God spoke to Moses from a cloud on a high mountain.  He would speak a word as well to these three terrified men, giving them a command, which is the essence of the Gospel: “This is my most beloved Son, hear ye Him” (Mark 9:6).  Before they heard the thunder of God’s voice, they first saw Moses and Elias, not in glory, but in majesty, and heard them speaking with the glorified Christ.  And of what did they speak?  “[T]hey spoke of his decease that he should accomplish in Jerusalem” (Luke 9:31).

This was what Jesus took His three Apostles up this high mountain to witness: His glory and the testimony of His shortly to come passion. It was to fortify them that they should not be scandalized by what was about to take place in Jerusalem.  It was as if He were telling them, ‘when you see me give my life into the hands of my enemies, when you see them seize me, bind me, and mock me, remember that you will see me as you see me now once I am risen from the dead.’ Nevertheless, Jesus knew that two of these three men would be scandalized in Him and would abandon Him; and the ‘rock’ Peter, to save his own skin, would even deny that he knew Him.

Peter would not make it up the hill of Calvary, but he made it up the high mountain of Tabor with much joy in the company of His Lord.  With greater joy still he is astounded by what he sees, and who he sees conversing with the glorified Christ, the Son of the living God. But, being human, all three of the Apostles are struck also with fear and overwhelmed at the awesome sight. When Moses and Elias depart Peter is somewhat delirious and not knowing why he said: “Rabbi, it is good for us to be here: and let us make three tabernacles, one for thee, and one for Moses, and one for Elias” (Mark 9:4).  It is not that he doubted that Jesus was the only-begotten Son of God — he had already affirmed it by the inspiration of the Father — but as the scripture has it, “he knew not what he said” (Mark 9:5).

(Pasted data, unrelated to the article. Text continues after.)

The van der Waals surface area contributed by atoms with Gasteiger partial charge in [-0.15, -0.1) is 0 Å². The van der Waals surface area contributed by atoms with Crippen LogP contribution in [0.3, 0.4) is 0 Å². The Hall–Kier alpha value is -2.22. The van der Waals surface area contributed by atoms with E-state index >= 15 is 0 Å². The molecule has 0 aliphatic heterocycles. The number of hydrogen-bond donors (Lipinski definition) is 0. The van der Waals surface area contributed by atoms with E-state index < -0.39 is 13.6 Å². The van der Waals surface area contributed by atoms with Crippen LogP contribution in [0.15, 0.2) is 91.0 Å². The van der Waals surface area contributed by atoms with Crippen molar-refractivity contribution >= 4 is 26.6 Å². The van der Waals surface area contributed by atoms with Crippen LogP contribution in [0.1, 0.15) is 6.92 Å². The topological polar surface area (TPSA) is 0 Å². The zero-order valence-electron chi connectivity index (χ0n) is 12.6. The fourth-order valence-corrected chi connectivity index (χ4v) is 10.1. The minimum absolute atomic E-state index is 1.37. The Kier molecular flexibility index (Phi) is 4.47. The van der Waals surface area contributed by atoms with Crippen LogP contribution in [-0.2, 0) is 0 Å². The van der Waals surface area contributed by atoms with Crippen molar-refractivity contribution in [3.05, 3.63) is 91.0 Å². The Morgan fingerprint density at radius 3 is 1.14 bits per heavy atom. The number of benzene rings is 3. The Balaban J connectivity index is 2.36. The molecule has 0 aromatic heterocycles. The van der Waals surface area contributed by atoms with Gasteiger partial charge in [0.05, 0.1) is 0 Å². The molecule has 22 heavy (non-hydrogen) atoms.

Yes, Peter, it is good to be there, on Mount Tabor, but it is not good to build three tabernacles.  Suddenly, a cloud overshadows them, and a voice is heard from the cloud, as Jesus alone still shines in glory before them: “This is my most beloved son; hear ye him” (Mark 9:6).

Every time we are before the holy tabernacle it would be a fitting prayer to say to Jesus “It is good for me to be here.”  Our glorified Lord is present in the tabernacle under a different veil.  He “empties” Himself even more than He did in His incarnation when He hides His glory under the species of bread.  This great mystery of Faith, this kenosis (emptying of Himself) that is the Holy Eucharist, is for four purposes. First, that His sacrifice on Calvary might be re-presented in an un-bloody manner by the dual consecration of bread and wine upon the altar.  Second, that He might be approachable to us so that we might come to Him at any time without our being afraid, which we would be if we were to see Him as He is in His resurrected state of glory.  We have nothing to fear when we are at a loss for words in His presence; it is good for us to be here, before the tabernacle, if only just to share His company. Third, that we might have this great Sacrament of the Holy Eucharist as the most ineffable means of growing in sanctifying grace.  And fourth, that by Holy Communion, His emptying of Himself under the sacramental species might be the cause of our incorporation into Him, such that by His becoming our Food we, the eaters, might be assimilated into that which we eat, into Christ the Son of the living God.

It is indeed “good for us to be here,” where we can be filled with “the good things,” with which Our Lady said the Lord would feed hungry souls.  It is “through Him” (per ipsum) that we can be “with Him” (cum ipso) and through Him and with Him, if we receive Him worthily in Holy Communion, that we can be “in Him” (in ipso).  This is the “here” where Saint Paul glories to be when he says: “And I live, now not I; but Christ liveth in me” (Gal. 2:20).